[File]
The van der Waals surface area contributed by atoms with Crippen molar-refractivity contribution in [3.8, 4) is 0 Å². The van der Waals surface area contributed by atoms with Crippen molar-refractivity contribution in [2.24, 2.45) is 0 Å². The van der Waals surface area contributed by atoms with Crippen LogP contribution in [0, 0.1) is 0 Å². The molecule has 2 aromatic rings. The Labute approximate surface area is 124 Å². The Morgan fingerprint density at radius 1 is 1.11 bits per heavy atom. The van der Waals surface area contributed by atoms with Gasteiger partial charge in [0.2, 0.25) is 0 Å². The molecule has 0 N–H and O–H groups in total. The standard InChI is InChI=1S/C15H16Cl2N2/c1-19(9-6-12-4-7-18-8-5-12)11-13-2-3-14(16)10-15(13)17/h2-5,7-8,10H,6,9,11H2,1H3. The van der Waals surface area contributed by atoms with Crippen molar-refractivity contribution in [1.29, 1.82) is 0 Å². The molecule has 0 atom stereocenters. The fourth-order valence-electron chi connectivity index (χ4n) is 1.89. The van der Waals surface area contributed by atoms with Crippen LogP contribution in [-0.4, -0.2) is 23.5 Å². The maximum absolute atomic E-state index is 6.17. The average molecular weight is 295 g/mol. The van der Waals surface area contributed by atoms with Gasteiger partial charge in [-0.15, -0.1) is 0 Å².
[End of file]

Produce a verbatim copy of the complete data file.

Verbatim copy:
The van der Waals surface area contributed by atoms with Crippen molar-refractivity contribution in [3.8, 4) is 0 Å². The van der Waals surface area contributed by atoms with Crippen molar-refractivity contribution in [2.24, 2.45) is 0 Å². The van der Waals surface area contributed by atoms with Crippen LogP contribution in [0, 0.1) is 0 Å². The molecule has 2 aromatic rings. The Labute approximate surface area is 124 Å². The Morgan fingerprint density at radius 1 is 1.11 bits per heavy atom. The van der Waals surface area contributed by atoms with Gasteiger partial charge in [0.2, 0.25) is 0 Å². The molecule has 0 N–H and O–H groups in total. The standard InChI is InChI=1S/C15H16Cl2N2/c1-19(9-6-12-4-7-18-8-5-12)11-13-2-3-14(16)10-15(13)17/h2-5,7-8,10H,6,9,11H2,1H3. The van der Waals surface area contributed by atoms with Crippen molar-refractivity contribution in [1.29, 1.82) is 0 Å². The molecule has 0 atom stereocenters. The fourth-order valence-electron chi connectivity index (χ4n) is 1.89. The van der Waals surface area contributed by atoms with Crippen LogP contribution in [-0.4, -0.2) is 23.5 Å². The maximum absolute atomic E-state index is 6.17. The average molecular weight is 295 g/mol. The van der Waals surface area contributed by atoms with Gasteiger partial charge in [-0.15, -0.1) is 0 Å².